Anti-migrant leader pushes to win national power in Italy

The leader of an Italian party that has promoted anti-migrant policies hopes to capitalize on resentment of immigrants in Europe, win national elections in the country and have his government issue one-way tickets home to refugees. 

Matteo Salvini wants to propel his anti-migrant Northern League, which was founded in 1991 as a regional party in Italy's affluent north, to its first premiership in the national election set for early 2018.

To do so, Salvini needs to build support in the south, an underdeveloped area of Italy the League has long denigrated as living off government funds.

Many of the thousands of people who turned out for his Rome rally did come from southern Italy. One of them was Adriana Domeniconi, who traveled by bus from Matera in the "instep" of the boot-shaped Italian peninsula.

"We're no longer about north vs. south, but against those invading our country," she said, reports the Associated Press.

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Domeniconi was referring to the hundreds of thousands of asylum-seekers and economic migrants that have received shelter in Italy after being rescued at sea from traffickers' boats setting out from the Libyan coast.

Opinion surveys have found that many Italians blame the newcomers for crime.

Northern League party leader Matteo Salvini delivers a speech during a demonstration against the Ius Soli law granting citizenship to immigrants' children in Rome, Sunday, Dec. 10, 2017. Opposition leaders accuse the Democrat-led government of being too accommodating toward migrants, who have arrived by the hundreds of thousands in the last few years after being rescued at sea from smugglers' boats that left the lawless shores of Libya. (Angelo Carconi/ANSA via AP)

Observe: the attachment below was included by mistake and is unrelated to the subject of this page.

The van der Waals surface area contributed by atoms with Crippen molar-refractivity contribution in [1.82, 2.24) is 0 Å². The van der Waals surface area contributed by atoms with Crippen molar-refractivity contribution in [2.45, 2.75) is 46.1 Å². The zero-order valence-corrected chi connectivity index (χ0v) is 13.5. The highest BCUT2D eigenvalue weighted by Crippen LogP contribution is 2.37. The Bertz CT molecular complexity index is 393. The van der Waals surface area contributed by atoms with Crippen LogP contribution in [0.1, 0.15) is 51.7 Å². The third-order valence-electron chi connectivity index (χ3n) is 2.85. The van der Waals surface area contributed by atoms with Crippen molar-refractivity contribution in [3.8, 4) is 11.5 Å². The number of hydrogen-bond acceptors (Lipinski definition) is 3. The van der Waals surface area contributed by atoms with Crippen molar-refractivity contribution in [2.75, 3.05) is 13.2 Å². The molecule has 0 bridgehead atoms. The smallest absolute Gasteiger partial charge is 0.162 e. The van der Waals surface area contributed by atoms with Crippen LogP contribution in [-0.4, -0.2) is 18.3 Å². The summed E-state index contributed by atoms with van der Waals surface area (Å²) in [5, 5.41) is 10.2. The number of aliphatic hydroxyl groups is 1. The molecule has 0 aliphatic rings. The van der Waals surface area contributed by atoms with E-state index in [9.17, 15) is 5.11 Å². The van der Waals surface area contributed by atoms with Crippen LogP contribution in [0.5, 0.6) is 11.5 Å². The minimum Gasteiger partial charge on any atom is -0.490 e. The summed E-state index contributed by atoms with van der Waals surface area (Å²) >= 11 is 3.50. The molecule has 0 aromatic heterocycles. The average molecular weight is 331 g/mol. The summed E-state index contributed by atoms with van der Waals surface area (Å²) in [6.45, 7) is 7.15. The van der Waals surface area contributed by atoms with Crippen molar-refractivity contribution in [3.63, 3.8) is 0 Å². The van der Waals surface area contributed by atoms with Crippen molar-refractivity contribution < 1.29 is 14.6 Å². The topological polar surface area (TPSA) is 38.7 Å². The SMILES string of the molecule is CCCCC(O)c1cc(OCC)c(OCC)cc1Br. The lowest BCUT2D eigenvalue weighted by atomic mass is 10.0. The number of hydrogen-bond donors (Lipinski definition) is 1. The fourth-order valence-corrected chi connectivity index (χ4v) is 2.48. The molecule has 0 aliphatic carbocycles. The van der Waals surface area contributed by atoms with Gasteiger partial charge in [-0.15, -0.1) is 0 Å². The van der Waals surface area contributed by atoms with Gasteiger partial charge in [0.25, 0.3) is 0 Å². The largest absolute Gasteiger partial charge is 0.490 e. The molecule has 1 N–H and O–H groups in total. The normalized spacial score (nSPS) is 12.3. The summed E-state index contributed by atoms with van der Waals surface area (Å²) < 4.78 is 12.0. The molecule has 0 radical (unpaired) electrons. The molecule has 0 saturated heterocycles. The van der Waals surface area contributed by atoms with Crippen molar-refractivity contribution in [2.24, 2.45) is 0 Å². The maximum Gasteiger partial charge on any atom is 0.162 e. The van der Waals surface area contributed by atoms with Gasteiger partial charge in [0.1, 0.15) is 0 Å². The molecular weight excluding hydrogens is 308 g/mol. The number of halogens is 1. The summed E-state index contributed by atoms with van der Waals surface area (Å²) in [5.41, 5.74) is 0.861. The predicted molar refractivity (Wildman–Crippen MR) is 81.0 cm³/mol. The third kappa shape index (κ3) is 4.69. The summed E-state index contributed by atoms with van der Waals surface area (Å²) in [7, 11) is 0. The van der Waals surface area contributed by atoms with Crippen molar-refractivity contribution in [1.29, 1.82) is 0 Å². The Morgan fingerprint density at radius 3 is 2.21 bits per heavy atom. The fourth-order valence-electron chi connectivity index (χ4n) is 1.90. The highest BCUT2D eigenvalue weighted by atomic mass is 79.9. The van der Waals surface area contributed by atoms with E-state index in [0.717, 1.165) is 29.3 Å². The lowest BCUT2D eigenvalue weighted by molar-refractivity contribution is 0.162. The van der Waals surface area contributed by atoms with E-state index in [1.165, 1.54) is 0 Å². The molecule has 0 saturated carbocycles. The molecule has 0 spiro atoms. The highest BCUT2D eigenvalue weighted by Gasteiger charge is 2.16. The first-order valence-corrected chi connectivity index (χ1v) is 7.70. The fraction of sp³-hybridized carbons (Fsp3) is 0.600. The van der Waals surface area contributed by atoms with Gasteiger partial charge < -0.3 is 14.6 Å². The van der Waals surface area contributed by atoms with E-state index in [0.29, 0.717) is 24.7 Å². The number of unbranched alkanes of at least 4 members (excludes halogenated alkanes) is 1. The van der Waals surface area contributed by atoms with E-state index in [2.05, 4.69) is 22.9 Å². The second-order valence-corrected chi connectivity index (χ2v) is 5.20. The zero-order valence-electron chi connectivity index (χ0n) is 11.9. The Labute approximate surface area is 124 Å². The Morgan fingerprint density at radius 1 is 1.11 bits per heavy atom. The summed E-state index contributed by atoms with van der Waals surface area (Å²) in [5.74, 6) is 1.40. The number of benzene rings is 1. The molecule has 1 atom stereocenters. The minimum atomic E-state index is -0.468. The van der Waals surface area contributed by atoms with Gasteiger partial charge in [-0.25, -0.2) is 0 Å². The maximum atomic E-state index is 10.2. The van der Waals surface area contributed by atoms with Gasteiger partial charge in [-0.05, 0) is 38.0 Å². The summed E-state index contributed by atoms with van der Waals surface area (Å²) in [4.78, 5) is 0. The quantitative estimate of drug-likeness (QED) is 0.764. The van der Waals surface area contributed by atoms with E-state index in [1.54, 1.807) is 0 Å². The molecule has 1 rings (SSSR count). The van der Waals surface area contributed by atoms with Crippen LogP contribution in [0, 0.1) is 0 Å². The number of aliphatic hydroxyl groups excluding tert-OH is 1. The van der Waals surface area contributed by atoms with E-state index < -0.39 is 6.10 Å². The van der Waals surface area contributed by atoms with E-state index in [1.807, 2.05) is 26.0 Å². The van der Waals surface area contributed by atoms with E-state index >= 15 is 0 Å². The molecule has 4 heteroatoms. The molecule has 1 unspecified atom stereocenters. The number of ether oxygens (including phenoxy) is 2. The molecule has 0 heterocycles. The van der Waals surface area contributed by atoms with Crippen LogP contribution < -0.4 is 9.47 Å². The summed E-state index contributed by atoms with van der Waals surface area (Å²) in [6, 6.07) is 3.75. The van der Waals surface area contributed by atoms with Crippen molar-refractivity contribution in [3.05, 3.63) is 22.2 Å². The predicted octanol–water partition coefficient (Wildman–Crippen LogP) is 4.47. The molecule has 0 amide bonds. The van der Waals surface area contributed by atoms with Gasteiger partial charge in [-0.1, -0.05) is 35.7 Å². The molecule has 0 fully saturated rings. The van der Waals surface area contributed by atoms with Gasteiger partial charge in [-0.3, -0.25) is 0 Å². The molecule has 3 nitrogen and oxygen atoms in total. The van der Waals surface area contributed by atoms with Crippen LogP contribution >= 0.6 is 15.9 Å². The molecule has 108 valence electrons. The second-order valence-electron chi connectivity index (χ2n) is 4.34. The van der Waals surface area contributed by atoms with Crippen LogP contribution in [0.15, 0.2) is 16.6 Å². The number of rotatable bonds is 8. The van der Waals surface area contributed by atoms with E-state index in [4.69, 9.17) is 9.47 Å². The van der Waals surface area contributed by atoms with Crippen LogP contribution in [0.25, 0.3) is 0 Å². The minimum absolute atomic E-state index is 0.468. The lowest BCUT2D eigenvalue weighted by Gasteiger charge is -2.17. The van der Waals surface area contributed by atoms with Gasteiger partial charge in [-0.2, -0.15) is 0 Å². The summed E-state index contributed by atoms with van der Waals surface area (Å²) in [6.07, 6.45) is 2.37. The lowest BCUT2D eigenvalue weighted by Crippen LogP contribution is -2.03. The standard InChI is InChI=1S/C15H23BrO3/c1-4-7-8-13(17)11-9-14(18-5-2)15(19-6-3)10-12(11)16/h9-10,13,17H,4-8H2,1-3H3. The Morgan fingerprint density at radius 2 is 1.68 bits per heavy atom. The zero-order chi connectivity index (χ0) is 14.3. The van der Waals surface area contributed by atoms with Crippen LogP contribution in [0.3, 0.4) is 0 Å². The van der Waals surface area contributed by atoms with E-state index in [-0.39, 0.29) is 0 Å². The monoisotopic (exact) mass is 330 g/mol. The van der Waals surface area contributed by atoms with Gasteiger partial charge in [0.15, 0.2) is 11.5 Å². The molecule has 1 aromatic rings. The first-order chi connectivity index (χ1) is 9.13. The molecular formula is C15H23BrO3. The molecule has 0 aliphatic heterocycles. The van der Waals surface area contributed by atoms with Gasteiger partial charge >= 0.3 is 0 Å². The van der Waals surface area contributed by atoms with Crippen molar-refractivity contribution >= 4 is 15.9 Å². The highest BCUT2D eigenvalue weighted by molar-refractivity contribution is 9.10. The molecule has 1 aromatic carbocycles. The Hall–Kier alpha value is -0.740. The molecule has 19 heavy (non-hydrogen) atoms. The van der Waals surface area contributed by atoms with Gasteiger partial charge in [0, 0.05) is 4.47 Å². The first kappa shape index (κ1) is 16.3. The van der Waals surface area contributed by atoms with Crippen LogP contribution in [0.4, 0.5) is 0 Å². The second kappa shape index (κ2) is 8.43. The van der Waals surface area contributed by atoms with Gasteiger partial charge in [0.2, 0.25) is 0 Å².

Northern League party leader Matteo Salvini delivers a speech during a demonstration against the Ius Soli law granting citizenship to immigrants' children in Rome, Sunday, Dec. 10, 2017.  (ANSA via AP)

"The Salvini government will have the (nation's) doors wide open for women and children who are fleeing war, but not for those bringing war to our home," Salvini told the rally, according to the Associated Press. For the latter, "we need one-way tickets to send them back."

Currently, children born in Italy to migrants with long-term residence permits have to wait until they reach age 18 to seek Italian citizenship. The proposed law would make children as young as 12 who are born in Italy, as well as those arriving as youngsters, eligible to request citizenship after five years of schooling in Italy.

Saying that citizenship "isn't an electoral gift," Salvini told the approving crowd that the legislation "won't happen thanks to the League and you."

The Northern League is planning to run in alliance with the center-right Forza Italia party of former three-time premier Silvio Berlusconi and the tiny right-wing Brothers of Italy party.

Berlusconi considers himself Italy's center-right leader and hasn't voiced support for a Salvini premiership.

Opinion polls published last week indicated Berlusconi's party had about a two-point advantage over the Northern League.\

Salvini at the rally heaped praise on U.S. President Donald Trump and Russian President Vladimir Putin, the former for tax reform and fighting illegal immigration and the latter for "defending values and national borders."

The Associated Press contributed to this report.